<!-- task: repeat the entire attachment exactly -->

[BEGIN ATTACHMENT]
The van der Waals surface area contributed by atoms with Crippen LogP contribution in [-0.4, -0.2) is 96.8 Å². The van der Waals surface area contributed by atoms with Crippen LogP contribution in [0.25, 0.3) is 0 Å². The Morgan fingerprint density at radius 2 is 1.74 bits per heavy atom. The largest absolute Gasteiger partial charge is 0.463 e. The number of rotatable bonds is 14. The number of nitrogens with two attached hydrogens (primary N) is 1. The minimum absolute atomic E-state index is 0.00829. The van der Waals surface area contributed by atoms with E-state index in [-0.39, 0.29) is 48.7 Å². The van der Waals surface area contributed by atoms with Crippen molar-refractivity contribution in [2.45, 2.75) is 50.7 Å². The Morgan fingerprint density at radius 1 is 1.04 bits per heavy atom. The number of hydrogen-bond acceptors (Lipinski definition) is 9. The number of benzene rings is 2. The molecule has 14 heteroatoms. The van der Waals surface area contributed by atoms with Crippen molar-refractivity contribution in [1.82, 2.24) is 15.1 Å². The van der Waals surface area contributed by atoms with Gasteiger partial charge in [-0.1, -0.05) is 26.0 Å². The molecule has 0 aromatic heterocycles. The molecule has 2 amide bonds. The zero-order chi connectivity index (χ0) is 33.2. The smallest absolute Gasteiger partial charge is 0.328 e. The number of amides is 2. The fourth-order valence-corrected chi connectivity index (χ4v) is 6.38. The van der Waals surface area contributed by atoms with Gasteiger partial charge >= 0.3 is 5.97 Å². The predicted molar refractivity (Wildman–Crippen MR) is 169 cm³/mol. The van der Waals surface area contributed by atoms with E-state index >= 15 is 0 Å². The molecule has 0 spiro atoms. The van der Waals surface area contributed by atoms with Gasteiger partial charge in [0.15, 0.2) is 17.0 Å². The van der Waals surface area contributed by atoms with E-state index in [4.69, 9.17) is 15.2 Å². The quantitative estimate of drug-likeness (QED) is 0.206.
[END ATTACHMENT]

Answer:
The van der Waals surface area contributed by atoms with Crippen LogP contribution in [-0.4, -0.2) is 96.8 Å². The van der Waals surface area contributed by atoms with Crippen LogP contribution in [0.25, 0.3) is 0 Å². The Morgan fingerprint density at radius 2 is 1.74 bits per heavy atom. The largest absolute Gasteiger partial charge is 0.463 e. The number of rotatable bonds is 14. The number of nitrogens with two attached hydrogens (primary N) is 1. The minimum absolute atomic E-state index is 0.00829. The van der Waals surface area contributed by atoms with E-state index in [-0.39, 0.29) is 48.7 Å². The van der Waals surface area contributed by atoms with Crippen molar-refractivity contribution in [2.45, 2.75) is 50.7 Å². The Morgan fingerprint density at radius 1 is 1.04 bits per heavy atom. The number of hydrogen-bond acceptors (Lipinski definition) is 9. The number of benzene rings is 2. The molecule has 14 heteroatoms. The van der Waals surface area contributed by atoms with Crippen molar-refractivity contribution in [1.82, 2.24) is 15.1 Å². The van der Waals surface area contributed by atoms with Gasteiger partial charge in [-0.1, -0.05) is 26.0 Å². The molecule has 0 aromatic heterocycles. The molecule has 2 amide bonds. The zero-order chi connectivity index (χ0) is 33.2. The smallest absolute Gasteiger partial charge is 0.328 e. The number of amides is 2. The fourth-order valence-corrected chi connectivity index (χ4v) is 6.38. The van der Waals surface area contributed by atoms with Gasteiger partial charge >= 0.3 is 5.97 Å². The predicted molar refractivity (Wildman–Crippen MR) is 169 cm³/mol. The van der Waals surface area contributed by atoms with E-state index >= 15 is 0 Å². The molecule has 0 spiro atoms. The van der Waals surface area contributed by atoms with Gasteiger partial charge in [0.15, 0.2) is 17.0 Å². The van der Waals surface area contributed by atoms with E-state index in [4.69, 9.17) is 15.2 Å². The quantitative estimate of drug-likeness (QED) is 0.206.